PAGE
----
Using the LBitmap::Perlin Function

The Perlin noise function was developed in the 1980s by Ken Perlin, who was working with procedural textures. He wanted to create a function that would appear to be random, but that when supplied the same input would always produce the same output, and that would feature smooth transitions between values. Ken Perlin would later win an Oscar for this work.

The LBitmap::Perlin function uses a pseudo-random number generator in order to create a Perlin noise, and then procedurally transforms that noise into a texture. When using the LBitmap::Perlin function, the general process is as follows:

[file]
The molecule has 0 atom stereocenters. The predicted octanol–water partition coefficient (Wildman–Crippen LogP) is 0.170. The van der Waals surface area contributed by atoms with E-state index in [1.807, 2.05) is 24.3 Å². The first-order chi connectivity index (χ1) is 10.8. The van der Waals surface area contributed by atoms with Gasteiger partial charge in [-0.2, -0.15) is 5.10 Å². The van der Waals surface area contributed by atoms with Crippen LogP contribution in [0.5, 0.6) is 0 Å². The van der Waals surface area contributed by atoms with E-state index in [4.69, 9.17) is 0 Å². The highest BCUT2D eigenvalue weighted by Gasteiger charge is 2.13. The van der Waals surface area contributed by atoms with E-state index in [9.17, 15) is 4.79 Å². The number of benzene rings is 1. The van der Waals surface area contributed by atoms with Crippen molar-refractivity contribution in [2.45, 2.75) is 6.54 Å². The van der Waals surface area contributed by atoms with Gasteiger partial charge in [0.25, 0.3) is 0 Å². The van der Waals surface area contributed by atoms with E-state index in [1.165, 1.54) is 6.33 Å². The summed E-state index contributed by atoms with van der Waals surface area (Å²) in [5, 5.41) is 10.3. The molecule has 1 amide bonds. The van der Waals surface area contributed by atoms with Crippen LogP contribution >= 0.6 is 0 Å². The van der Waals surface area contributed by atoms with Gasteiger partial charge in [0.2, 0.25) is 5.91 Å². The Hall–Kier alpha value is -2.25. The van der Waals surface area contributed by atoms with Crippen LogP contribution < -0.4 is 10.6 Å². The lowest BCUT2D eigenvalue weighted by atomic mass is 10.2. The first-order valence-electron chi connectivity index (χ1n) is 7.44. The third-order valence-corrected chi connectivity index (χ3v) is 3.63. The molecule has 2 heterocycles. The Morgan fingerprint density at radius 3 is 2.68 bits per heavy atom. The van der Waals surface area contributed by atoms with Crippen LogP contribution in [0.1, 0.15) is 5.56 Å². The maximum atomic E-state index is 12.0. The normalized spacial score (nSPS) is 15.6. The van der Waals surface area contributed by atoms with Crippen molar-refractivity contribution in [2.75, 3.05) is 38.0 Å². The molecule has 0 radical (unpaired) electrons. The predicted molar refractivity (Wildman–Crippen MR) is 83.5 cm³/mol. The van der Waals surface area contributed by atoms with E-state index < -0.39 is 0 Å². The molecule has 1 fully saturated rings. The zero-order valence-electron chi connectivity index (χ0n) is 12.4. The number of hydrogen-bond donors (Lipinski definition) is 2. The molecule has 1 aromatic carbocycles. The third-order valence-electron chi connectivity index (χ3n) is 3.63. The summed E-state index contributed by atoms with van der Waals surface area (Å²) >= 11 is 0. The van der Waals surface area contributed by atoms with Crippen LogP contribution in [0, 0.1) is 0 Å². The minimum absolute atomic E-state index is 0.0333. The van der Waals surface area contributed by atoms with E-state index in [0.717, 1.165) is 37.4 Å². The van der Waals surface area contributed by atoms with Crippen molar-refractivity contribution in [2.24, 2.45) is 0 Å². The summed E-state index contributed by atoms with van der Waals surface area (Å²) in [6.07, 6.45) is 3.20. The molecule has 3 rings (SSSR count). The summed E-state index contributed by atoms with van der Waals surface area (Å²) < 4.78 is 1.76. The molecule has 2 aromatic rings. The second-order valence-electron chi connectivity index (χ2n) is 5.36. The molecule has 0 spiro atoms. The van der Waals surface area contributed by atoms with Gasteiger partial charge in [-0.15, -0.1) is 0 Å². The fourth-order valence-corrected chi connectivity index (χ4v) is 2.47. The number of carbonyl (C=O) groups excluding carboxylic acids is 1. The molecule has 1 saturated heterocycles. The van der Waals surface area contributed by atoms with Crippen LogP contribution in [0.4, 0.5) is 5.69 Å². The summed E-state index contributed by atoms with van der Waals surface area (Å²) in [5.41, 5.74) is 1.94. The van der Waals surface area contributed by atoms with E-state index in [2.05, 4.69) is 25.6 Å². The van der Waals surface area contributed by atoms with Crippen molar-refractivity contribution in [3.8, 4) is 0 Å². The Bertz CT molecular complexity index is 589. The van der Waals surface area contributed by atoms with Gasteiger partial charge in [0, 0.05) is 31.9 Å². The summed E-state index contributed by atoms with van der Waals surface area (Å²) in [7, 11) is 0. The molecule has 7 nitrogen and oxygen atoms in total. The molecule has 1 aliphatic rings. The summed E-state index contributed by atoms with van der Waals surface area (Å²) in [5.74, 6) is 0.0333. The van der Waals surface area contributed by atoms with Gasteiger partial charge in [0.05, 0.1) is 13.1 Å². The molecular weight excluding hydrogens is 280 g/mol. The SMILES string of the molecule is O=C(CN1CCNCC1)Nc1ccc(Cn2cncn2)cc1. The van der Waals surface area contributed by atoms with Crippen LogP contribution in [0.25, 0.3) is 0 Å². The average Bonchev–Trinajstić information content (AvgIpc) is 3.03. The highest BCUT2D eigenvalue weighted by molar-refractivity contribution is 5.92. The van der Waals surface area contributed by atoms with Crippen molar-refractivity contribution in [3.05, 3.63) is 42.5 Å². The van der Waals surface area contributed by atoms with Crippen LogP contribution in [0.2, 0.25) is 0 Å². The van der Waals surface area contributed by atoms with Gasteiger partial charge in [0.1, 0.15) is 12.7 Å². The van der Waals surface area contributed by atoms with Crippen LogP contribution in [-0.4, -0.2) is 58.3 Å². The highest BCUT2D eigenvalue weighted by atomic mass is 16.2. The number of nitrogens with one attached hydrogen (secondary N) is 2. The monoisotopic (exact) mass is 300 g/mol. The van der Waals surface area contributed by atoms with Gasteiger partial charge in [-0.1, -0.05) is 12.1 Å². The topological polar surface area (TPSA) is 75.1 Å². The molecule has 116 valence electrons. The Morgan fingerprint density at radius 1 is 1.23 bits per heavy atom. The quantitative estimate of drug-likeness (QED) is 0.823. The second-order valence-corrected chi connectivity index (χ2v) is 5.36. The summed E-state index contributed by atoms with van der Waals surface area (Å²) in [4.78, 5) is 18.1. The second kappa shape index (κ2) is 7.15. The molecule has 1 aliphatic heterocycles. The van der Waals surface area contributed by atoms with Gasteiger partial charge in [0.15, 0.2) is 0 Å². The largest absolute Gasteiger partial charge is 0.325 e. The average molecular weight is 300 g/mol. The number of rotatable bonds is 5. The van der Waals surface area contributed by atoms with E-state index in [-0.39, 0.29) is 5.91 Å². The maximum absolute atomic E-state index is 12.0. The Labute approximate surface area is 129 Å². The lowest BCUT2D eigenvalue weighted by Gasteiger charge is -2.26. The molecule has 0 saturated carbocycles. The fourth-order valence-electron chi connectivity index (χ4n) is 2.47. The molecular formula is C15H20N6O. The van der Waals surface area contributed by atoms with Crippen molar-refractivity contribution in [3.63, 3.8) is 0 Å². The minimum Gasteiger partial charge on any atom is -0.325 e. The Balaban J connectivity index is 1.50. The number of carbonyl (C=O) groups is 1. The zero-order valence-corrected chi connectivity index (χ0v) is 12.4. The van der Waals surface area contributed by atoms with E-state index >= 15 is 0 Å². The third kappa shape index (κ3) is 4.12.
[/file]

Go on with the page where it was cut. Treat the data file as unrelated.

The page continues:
1.

Open any bitmap.

2.

Use the LBitmap::Perlin function to create a Perlin noise. The following figures show various Perlin noise shapes resulting from the use of various flags. For these figures, the following values were also used:

uSeed = 0;
uFrequency = 16;
uIteration = 8;
uOpacity = 75;
crBClr = RGB(0, 0, 0);
crFClr = RGB(255, 0, 0);
nxCircle = image.Width / 2;
nyCircle = image.Height / 2;
nFreqLayout = 100;
nDenLayout = 1;

For an example, click here.

The LBitmap::Clouds function also makes use of Perlin noise.

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